I also know that there were no industry economists on there, specifically they were all from within academia, which doesn’t discount anybody’s knowledge or expertise, it does however, raise questions such as ‘why weren’t they?’, given that there are many economists who work within the banking/finance system who know it quite well, their opinion should count for something right?

@karl, the IMF would not be saying that we need speedy nationalisation/restructuring mechanisms if they didn’t think we needed it. All the paragraphs of the Banking section of the report build the case for nationalisation. It is a total hatchet job on government policy from the incredulous “the government has no estimates for the costs” to the final crescendo of the out and out call for nationalisation. It is a hatchet job on government policy.

karl d. Im on holidays so prob shouldnt be blogging.
Re ph. Best ask him.
Re composition, banking and other industry economists are hardly independent, i think we,ll agree.
I havent seen, btw, a single, not one, independent analyst go against the 20 analysis. Have you?

@Brian L: how can you say that anybody not working in academia is incapable of independent thinking?!

By that rationale, there are no independent analysts in all of industry and thus its rhetorical to ask if any have gone against the grain! They couldn’t be in industry and be independent at the same time (according to your hypothesis).

btw: yer missing some impressive rain here! It seems the economy and meteorology are in sync (at least for this weekend) lol.

@yoganmahew: if you want to read into the IMF doc that’s o.k., I’m only going on what was actually written in black and white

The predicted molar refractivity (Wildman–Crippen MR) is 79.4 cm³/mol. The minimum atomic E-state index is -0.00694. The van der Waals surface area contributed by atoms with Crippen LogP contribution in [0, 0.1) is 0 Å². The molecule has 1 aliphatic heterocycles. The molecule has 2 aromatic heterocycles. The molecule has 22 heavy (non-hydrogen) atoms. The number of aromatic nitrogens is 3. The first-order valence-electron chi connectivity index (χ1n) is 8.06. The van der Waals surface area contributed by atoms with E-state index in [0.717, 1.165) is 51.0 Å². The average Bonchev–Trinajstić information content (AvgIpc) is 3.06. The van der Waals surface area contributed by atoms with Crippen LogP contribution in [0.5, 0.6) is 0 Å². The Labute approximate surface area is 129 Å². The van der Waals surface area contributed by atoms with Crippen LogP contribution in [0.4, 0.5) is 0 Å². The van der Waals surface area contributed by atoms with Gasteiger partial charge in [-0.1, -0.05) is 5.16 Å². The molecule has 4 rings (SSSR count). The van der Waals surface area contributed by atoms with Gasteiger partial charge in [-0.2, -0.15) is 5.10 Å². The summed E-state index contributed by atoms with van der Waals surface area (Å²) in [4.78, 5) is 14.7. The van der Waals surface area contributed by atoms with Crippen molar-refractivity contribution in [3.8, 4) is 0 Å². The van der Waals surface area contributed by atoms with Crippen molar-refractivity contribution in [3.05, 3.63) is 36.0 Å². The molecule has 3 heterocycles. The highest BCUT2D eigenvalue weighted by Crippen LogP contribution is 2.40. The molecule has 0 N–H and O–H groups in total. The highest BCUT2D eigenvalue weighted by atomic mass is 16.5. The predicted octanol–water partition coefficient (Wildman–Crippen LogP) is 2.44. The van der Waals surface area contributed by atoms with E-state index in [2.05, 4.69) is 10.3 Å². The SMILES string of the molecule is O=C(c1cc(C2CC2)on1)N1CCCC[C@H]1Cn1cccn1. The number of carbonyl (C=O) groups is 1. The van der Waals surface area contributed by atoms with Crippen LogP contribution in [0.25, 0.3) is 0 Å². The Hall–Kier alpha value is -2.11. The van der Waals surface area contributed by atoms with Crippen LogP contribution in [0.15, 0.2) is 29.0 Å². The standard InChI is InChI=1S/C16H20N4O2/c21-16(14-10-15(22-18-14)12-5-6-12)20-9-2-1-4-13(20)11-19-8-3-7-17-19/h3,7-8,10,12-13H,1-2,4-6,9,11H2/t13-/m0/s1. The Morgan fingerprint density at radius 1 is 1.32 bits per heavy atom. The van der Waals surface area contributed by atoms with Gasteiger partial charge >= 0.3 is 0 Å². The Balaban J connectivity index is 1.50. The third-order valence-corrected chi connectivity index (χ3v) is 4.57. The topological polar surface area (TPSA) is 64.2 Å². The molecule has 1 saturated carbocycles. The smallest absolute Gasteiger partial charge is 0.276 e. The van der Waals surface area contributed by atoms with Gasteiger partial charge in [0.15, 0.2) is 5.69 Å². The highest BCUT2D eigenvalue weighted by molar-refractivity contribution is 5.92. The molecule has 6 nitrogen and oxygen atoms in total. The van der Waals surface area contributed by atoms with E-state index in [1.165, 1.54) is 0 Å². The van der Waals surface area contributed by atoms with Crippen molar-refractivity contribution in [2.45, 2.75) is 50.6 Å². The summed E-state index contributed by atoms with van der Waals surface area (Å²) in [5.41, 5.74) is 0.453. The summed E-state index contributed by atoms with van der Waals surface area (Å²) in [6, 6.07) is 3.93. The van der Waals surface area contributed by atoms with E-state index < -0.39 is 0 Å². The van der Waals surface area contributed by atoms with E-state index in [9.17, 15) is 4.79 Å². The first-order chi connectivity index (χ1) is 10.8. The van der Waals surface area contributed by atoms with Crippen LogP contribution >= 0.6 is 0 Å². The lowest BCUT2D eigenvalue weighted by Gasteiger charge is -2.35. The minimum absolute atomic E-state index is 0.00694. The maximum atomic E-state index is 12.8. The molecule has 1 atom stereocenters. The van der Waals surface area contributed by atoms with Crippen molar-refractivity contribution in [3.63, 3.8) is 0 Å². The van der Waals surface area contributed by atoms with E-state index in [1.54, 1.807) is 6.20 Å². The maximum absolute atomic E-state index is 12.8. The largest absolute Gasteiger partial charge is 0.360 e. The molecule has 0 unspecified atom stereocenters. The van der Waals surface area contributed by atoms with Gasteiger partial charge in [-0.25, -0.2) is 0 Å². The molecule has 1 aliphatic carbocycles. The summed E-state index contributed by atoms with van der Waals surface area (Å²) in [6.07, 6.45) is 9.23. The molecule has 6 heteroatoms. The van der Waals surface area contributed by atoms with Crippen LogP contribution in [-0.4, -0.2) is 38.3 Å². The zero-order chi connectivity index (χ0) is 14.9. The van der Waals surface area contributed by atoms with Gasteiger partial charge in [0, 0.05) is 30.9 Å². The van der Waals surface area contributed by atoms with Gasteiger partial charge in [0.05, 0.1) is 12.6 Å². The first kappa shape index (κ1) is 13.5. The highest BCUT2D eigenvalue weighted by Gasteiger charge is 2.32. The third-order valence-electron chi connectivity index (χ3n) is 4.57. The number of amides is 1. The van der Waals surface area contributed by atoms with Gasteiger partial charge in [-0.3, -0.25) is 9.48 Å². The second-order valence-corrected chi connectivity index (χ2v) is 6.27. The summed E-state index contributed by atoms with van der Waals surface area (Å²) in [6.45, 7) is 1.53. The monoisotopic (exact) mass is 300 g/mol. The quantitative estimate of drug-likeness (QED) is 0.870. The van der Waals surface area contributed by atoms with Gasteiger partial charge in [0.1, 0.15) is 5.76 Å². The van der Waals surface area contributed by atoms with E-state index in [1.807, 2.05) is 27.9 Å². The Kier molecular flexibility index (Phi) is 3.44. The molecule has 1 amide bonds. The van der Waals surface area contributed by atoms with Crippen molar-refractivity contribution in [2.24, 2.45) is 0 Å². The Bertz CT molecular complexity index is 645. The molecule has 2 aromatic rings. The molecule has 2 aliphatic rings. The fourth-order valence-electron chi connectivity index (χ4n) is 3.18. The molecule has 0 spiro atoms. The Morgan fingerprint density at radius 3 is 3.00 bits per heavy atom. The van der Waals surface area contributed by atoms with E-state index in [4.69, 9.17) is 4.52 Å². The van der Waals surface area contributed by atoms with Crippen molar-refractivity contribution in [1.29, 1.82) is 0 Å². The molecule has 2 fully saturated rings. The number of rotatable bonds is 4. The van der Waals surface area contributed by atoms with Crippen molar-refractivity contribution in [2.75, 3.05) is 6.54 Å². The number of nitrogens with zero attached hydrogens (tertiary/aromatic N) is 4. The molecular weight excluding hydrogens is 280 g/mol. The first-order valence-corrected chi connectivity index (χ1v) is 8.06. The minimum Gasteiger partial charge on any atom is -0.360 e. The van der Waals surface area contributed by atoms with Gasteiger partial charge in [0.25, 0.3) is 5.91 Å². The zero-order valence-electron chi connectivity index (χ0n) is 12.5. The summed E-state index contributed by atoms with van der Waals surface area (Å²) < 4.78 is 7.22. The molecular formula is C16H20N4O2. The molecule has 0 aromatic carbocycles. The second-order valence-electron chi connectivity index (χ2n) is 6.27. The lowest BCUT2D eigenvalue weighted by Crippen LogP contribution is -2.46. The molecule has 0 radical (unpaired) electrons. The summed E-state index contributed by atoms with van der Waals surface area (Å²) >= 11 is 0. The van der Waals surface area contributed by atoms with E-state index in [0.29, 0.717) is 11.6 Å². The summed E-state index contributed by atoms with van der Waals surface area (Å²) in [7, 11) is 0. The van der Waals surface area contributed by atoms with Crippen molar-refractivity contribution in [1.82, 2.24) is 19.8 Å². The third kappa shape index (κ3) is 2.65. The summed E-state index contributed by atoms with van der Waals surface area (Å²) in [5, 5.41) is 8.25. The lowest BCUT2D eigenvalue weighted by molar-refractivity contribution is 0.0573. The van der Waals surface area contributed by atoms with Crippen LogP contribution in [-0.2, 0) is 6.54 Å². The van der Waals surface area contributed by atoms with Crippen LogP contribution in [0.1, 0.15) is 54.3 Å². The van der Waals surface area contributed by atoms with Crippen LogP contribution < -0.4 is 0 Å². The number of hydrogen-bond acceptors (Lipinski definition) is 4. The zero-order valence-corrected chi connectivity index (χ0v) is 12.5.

It appears that the position of the 20 Economists, the IMF and the Government can be accommodated within the statement that “NAMA is or may be necessary and Nationalisation is or may be necessary”. Morgan Kelly in his article says they are two sides of the one coin (and rails against that coin). The IMF and the German Institute for Economic Research (paper on bank restructuring linked by Patrick Honohan) agree that these are elements in the States “toolkit”. So now we know what everybody agrees on!

There appears to be disagreement as to the optimum timing and degree of Nationlisation and how it will affect (i) market confidence and (ii) NAMA asset valuation. The IMF and the German Institute for Economic Research think that asset valuation may be less risky for the tax-payer if carried out by a nationalised bank. It is to be noted however that the German Institute for Economic Research has in mind the near impossible valuation of complex toxic assets such as CDOs which are not a big issue in Ireland (afaik).

Does the Government really need the assistance of the bankers to value property assets in Ireland? Would the benefit of such help be offset by the perils of nationlisation? The IMF, the 20 Economists and the German Institute for Economic Research may be correct or the Government may be correct. We will never know as time will only test one solution. However, the increased contemplation of large-part and wholesale nationalisation gives one hope that the valuations will not be artificially high just for the sake of avoiding nationalisation.

As for the political mud-slinging, I think Karl Whelan should note that Brian Cowen was attacking the utterances of the opposition and not the 20 Economists when he said: “The Opposition has claimed many times that no independent economist supports the Government’s approach to the banks.” Karl Whelan acknowledges that political parties hijack, distort and mis-use people’s ideas. Brian Lucey says the same. I think they are both right and that the Taoiseach is entitled to attack the opposition for doing so.


I’ve always been puzzled as to how nationalisation of an entire bank solves the valuation problem relating to its distressed loans, given that the amount that will have to be ultimately paid for the entire bank (following some sort of compensation and judicial process) must in large part depend on a valuation of those assets.

While it may allow a non-contentious transfer of assets to a recovery vehicle, nationalisation may, in the end, just kick the valuation problem down the road for a few years into a judicial compensation process.

Any thoughts?


Hi Andrew,

I’m a little unsure as to what you’re asking but I think you’re referring to the question of compensating shareholders after the banks have been nationalised. On this, I’d offer the following thoughts: